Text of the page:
The Power of Pink: How Rosé Won Over Male Drinkers and Became a Year-Round Wine

Rosé has become a popular wine among men and well beyond the summer. Here's a guide to five bottles that represent five different styles.

Photos courtesy of respective brands.

Once upon a time rosés were a wimp's drinks—the stuff your dad pushed aside for "real" wine. Today, practically every winemaking country on the planet produces a delicious rosé with variations that purposefully mimic—or depart from—the classic French style of yore. Thanks to this new versatility, rosés are no longer just summer sippers; they're on the table all year round, in boites from San Francisco to Syracuse. And they're crafted like red wines with red wine grapes—with all the grippy, puckery tannins to prove it—balanced by the refreshing crispness of a great white.

This makes rosés perfect for the transition from summer to fall; they pair with practically everything on your table. "In terms of weight and style, there's something out there for everyone," says Rick Pitcher, GM and wine director at Manzanilla in New York City, adding, "from light, super-dry Provençal rosés to big, burly rosés from warm climates such as Southern Italy or Spain." It's leading to a new world order, and a rethinking of gender roles. "One thing I'm seeing," Pitcher continues, "is that on more and more tables both men and women are drinking rosé—instead of the men doing their big red their thing and the women doing their white wine thing."

Below, five top rosés in five different styles.


The Classic: Jean-Luc Colombo Cape Bleue Rosé

Vin de Pays de la Méditerranée, France, $13

__ From hilly vineyards above southern France's bay of Marseille, this blend of Syrah (with a good dose of Mourvèdre) boasts elegant strawberry and kirsch aromas, making it gulpably delicious on its own or with a classic tuna niçoise salad.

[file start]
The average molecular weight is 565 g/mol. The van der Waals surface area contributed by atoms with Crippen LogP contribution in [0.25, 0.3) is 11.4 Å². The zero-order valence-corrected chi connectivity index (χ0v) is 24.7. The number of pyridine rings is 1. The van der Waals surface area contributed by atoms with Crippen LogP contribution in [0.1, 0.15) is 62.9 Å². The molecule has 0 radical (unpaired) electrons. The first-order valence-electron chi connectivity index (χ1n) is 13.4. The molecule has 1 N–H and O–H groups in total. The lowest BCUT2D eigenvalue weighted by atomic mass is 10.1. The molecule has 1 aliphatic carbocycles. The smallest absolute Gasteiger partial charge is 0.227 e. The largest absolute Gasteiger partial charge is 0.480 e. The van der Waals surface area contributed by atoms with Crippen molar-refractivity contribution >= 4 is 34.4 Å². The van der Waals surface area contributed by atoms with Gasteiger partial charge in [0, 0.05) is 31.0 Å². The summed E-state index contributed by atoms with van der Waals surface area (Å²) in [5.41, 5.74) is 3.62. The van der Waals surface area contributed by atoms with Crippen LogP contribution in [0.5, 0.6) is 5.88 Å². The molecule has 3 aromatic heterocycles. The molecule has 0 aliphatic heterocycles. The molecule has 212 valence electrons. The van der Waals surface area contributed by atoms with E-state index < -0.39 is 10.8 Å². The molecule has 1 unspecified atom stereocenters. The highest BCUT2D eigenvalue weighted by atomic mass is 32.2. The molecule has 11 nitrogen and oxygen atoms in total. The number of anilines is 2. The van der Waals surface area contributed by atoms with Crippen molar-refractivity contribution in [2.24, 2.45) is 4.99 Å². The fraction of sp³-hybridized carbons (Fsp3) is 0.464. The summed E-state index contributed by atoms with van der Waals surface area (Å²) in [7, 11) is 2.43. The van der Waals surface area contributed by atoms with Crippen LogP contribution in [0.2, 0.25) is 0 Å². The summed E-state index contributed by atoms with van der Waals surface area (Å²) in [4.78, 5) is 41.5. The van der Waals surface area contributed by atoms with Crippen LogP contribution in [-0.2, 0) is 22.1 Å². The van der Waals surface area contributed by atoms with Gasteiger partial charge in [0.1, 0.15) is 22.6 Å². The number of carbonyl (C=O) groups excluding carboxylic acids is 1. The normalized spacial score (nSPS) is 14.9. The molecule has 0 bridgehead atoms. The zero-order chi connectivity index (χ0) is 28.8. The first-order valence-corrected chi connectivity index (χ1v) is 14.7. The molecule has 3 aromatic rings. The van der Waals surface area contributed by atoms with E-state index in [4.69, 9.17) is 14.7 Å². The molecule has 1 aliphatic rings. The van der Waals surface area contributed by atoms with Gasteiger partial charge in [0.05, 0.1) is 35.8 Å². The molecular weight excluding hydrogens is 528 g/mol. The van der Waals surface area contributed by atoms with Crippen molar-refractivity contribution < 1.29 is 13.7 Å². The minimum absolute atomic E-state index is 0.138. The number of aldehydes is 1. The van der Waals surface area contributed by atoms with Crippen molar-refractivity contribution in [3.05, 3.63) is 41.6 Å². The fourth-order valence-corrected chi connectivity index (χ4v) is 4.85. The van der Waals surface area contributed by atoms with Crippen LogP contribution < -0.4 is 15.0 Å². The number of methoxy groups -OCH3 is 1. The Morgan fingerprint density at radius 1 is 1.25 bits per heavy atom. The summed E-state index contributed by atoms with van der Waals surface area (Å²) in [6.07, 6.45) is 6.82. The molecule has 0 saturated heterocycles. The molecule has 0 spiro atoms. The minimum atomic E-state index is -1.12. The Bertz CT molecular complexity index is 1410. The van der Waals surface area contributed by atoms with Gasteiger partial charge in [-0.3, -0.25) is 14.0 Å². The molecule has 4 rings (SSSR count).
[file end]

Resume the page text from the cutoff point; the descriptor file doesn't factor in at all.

The Anomaly: Sauska Rosé

Villanyi, Hungary, $20

__ Most Americans don't know that Hungary was one of the great wine world powers in the 19th century, a fact that lessens the surprise of how delicious this rosé really is—an amalgam of six red grapes blended together to produce a fruity, food-friendly pour that's both fun and serious at the same time.


The Relative Splurge: Chateau d'Esclans "Garrus" Rosé 2011

France, $100

__ Very few bottles are made of this Grenache-dominant blend culled from 80-year-old vines. Though pale pink, it's no lightweight: You'll detect notes of grilled pineapples and poached pears, zippy spices, and a luxurious, creamy finish. It's been compared to Champagne Krug (a real splurge), without the bubbles.


The Crowd-Pleaser: Dinastia Vivanco Rosado

Spain, $15

__ The red grapes of Rioja—Tempranillo and Garnacha—come together in this lighter, fruitier style of the Spanish region's classic red, lending the wine cherry, strawberry, and blackberry aromas and flavors, balanced with gorgeous, mouthwatering acidity.


The Celebratory Sparkler: Taittinger Comtes de Champagne Rosé 2005

France, $290

__ The Ferrari of rosés, this spectacular sparkler features Champagne's trio of Pinot Noir, Pinot Meunier, and Chardonnay grapes, with the accent on the red grapes, making it truly a red wine in disguise, able to handle any rich protein or sauce you serve alongside it, including the biggest, fattest steaks you can grill.

Follow Anthony Giglio on Twitter @WineWiseGuy.

• • •

You Might Like

Powered by ZergNet